The Story of My Wrist

Sannyasi Karuna, France

While attending a session about ashram life, in August 2012, in Ganga Darshan, I fell down in the hall and broke my right wrist. The doctor in Munger put my wrist into a plaster and there, I was to do nothing for 3 weeks.

For a few days having a lot of free time in my room, I started to practise some pawanmuktasana mentally: mushtika bandhana (hand clenching), manibandha naman (wrist bending), manibandha chakra (wrist joint rotation). I was imagining my right wrist making these exercises perfectly and quite easily.

Back in Paris, the French doctor scanned and confirmed that I actually had two scaphoids fractured (two of eight small bones that make up the carp bones of the wrist). When I met Stéphane, a friend of mine and physiotherapist, he told me that after removing the plaster, I would need some rehabilitation sessions in order to regain the full capacity of my hand. “Do not worry, I’ll show you the exercises later on,” he said.

During the next two weeks, looking forward to be freed from the plaster I continued to practise pawanmuktasana mentally. Then without cast, I continued to practise pawanmuktasana but this time physically and synchronized with breathing.

A week later I met Stéphane again. I showed him all the movements that my joints could do thanks to the daily exercises of yoga. “I can’t believe it! This is the result that one can have after three months of physiotherapy!” He didn’t know about yoga. I showed him various practices of pawanmuktasana and all that I had done. “Very interesting,” he said, “I have nothing better to suggest to you, you know more than I do!”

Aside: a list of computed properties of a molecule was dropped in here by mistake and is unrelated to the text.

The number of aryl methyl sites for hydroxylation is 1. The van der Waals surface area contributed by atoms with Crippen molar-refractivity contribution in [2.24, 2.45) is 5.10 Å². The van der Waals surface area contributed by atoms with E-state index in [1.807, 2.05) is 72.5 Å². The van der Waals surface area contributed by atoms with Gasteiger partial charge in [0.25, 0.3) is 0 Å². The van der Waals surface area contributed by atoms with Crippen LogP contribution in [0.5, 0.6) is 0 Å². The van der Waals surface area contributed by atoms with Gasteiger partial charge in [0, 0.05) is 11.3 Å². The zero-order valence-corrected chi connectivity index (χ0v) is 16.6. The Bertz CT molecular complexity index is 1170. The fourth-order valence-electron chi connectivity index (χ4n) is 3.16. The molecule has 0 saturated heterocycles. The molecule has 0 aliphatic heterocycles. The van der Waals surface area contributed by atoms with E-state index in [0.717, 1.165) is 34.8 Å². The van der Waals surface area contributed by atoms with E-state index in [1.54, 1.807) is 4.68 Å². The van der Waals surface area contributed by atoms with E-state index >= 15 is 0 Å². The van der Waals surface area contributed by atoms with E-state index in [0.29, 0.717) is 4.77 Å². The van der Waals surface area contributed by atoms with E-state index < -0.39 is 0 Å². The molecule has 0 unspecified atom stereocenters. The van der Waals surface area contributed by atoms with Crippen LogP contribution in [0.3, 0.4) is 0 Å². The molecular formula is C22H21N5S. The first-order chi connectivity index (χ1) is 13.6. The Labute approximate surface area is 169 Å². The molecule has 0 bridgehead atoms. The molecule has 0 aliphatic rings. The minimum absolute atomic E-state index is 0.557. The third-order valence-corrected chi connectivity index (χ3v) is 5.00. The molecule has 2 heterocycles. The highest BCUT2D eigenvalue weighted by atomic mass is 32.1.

I laughed and said, “Yes, you could advise your patients to do the same, but then you would have fewer patients!”

“Do not worry about me, most people prefer to pay and meet me for support during the rehabilitation sessions, have some massage and if necessary take a pill or two, rather than being prescribed to do simple exercises at home themselves.”

Needless to say, after less than three weeks, I had recovered the full flexibility of all my wrist joints.

Three years later, in December 2015, once again, in the old kitchen of Munger, I slipped on the floor. I felt great pain in my right wrist again. I went to see the radiologist who said that the radius was broken and assured me that no trace of the former fracture could be seen. He put my wrist into a bigger plaster.

Back in the ashram, I started the exercises which had been so successful the previous time. One month later, I could perform chakrasana, the wheel pose, a posture which requires flexibility and strength of both wrists. This shows:

1.The effect of pawanmuktasana on the inner power of our self-healing;

2.The powerful effect of manomaya kosha on annamaya kosha through awareness and prana.

Thinking of my friend Stéphane, I am reminded that many things can be bought in the world but not yoga. We should feel, live, deepen, activate yoga in all our being and by integrating it everywhere, just let it be . . .